William Johnston's plan of Madeira, with a view of Funchal
By JOHNSTON, William , 1791

Geo-Hydrographic Survey of the Isle of Madeira with the Dezertas and Porto Santo Islands geometrically taken in the year 1788. By William Johnston Esq[ui]r[e]. This Chart drawn from actual Surveys taken with the Permission of His Excellency Don Diego Perreira Forjas Coutinho, Knight of the Order of Christ, Governor General and Commander in Chief of the Island of Madeira and Porto Santo &c. &c. &c. a discerning and liberal Promoter of every useful improvement in Science. Is respectfully dedicated To the Right Honourable John Henry Petty Earl Wycombe in testimony of the high consideration in which His Lordship is held by His Lordship’s most humble and faithful humble Servant William Johnston of Madeira.

Europe Spain & Portugal
  • Author: JOHNSTON, William
  • Publication place: London
  • Publisher: Digested and Published by W. Faden, Geographer to the King
  • Publication date: Jan[uar]y 1st, 1791.
  • Physical description: Two engraved charts, on two joined sheets, with contemporary hand-colour in outline
  • Dimensions: 1160 by 620mm (45.75 by 24.5 inches).
  • Inventory reference: 1078


The British had particularly strong links with Madeira. The island had been under Portuguese rule since its discovery in 1418 – Portugal being the country with which England had (and still has) its oldest diplomatic alliance – based on the Treaty of Windsor of 1386. This alliance was further strengthened when, in 1662, Charles II married Catherine of Braganza. As a result Englishmen were allowed to settle on the island. Many of the new arrivals would later become involved in the lucrative Madeira port trade. It is likely that William Johnston, the author of the present chart, was involved in the industry, as one William Johnston is recorded as a partner in Newton, Gordon, and Johnston from 1777-1791. The company – now trading as Cossart, Gordon & Co. – was established by Francis Newton in 1745 and is the oldest company in the Madeira wine trade. These strong links were coupled with the island’s strategic significance as a principal port of call for the burgeoning transatlantic trade.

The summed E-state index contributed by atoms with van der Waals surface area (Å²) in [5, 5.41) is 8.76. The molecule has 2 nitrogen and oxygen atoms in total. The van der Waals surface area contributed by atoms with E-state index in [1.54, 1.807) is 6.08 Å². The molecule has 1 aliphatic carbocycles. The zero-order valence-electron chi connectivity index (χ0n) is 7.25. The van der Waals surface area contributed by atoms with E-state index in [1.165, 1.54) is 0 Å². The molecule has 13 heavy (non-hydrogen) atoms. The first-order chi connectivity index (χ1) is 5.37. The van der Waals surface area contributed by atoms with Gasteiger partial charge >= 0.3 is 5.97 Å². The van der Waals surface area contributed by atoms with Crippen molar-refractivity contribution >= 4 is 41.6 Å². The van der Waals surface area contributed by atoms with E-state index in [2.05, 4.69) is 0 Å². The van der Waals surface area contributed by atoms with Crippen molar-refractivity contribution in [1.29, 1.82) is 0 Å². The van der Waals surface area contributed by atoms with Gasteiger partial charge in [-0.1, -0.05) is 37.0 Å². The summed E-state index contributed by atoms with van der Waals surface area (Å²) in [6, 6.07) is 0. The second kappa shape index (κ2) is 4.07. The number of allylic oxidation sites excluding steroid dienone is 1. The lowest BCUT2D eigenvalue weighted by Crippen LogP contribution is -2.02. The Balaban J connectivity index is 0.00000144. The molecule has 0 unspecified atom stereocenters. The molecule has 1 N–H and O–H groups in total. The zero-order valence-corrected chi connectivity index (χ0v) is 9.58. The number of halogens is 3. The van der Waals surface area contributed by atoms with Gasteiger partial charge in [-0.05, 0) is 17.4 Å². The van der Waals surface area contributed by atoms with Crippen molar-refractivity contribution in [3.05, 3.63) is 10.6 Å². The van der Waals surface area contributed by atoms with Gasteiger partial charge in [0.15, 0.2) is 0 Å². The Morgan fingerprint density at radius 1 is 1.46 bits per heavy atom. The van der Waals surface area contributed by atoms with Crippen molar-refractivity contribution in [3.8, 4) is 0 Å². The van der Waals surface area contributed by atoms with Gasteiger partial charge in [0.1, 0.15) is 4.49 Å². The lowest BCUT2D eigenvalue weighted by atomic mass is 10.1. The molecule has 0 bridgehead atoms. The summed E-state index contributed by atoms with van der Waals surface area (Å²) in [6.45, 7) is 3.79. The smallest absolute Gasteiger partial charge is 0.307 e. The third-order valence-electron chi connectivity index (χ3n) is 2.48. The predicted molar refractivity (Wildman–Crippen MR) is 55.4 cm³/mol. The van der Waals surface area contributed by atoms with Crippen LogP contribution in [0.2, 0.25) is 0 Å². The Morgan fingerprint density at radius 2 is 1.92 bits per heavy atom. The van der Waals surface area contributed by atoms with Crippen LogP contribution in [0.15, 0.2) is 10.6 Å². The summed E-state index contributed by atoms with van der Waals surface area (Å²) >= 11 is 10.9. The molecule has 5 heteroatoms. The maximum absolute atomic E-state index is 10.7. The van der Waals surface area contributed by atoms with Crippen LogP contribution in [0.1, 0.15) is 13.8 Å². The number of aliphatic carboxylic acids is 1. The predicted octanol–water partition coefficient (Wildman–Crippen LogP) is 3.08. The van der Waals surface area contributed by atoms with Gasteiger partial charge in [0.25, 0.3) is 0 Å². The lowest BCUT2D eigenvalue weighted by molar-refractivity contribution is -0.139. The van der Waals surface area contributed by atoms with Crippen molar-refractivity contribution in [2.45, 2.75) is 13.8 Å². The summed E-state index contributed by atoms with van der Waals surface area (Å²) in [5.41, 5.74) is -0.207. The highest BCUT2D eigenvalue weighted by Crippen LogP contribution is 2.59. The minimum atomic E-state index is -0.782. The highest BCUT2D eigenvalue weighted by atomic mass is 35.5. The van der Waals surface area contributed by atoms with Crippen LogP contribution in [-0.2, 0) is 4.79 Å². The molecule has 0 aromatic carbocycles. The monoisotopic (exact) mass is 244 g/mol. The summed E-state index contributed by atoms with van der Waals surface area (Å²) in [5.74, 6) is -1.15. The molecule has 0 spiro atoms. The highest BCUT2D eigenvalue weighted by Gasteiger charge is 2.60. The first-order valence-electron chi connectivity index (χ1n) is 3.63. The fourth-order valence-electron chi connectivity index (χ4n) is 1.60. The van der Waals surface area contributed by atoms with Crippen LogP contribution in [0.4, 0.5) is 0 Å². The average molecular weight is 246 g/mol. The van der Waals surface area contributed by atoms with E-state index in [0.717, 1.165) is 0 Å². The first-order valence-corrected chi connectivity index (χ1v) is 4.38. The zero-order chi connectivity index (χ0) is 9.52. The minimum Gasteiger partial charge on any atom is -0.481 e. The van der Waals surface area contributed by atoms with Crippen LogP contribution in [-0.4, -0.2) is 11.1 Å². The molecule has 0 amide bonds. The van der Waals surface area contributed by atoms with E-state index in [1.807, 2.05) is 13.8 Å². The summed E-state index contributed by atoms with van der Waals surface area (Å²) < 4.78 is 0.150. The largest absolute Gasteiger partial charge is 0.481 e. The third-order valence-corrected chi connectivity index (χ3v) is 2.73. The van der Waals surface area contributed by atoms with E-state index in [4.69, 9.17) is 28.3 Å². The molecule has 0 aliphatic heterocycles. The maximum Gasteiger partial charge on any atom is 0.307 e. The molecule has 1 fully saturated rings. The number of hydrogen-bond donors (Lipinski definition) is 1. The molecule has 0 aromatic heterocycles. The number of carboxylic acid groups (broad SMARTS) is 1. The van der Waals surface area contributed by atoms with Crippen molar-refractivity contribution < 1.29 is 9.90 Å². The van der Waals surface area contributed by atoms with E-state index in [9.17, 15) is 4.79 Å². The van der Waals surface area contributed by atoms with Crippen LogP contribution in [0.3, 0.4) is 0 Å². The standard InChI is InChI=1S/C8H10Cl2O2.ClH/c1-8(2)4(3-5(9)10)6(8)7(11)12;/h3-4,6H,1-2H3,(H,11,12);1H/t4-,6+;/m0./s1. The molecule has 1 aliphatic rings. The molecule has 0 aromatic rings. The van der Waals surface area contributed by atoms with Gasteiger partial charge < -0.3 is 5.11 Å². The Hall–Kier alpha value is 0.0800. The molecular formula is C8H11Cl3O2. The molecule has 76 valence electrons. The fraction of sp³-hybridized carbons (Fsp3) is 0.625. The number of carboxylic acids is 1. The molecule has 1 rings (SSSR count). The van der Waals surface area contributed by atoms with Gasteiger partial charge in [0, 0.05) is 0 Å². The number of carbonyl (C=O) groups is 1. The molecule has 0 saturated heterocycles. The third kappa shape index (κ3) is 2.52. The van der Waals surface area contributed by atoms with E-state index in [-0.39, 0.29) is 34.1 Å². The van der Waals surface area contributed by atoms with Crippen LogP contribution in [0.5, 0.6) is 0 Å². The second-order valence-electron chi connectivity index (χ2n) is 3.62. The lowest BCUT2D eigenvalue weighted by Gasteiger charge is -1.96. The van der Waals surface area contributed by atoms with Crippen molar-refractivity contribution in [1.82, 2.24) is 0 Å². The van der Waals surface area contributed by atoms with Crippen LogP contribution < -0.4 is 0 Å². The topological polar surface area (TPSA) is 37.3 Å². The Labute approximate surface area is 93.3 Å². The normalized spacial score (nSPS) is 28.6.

To the left of the main chart is a ‘Plan of the Road of Funchal’ (Johnston’s is the first chart to include one) with detailed soundings, anchorages, and observations made by Thomas Howe in 1762, communicated by Alexander Dalrymple to the admiralty; above is a coastal profile ‘View of the City of Funchal…’.

We are aware of only one other recorded example where the charts are joined, in the British Library.


  1. BLMC Maps * 68165.(6.)
  2. Maps * 68165.(9.).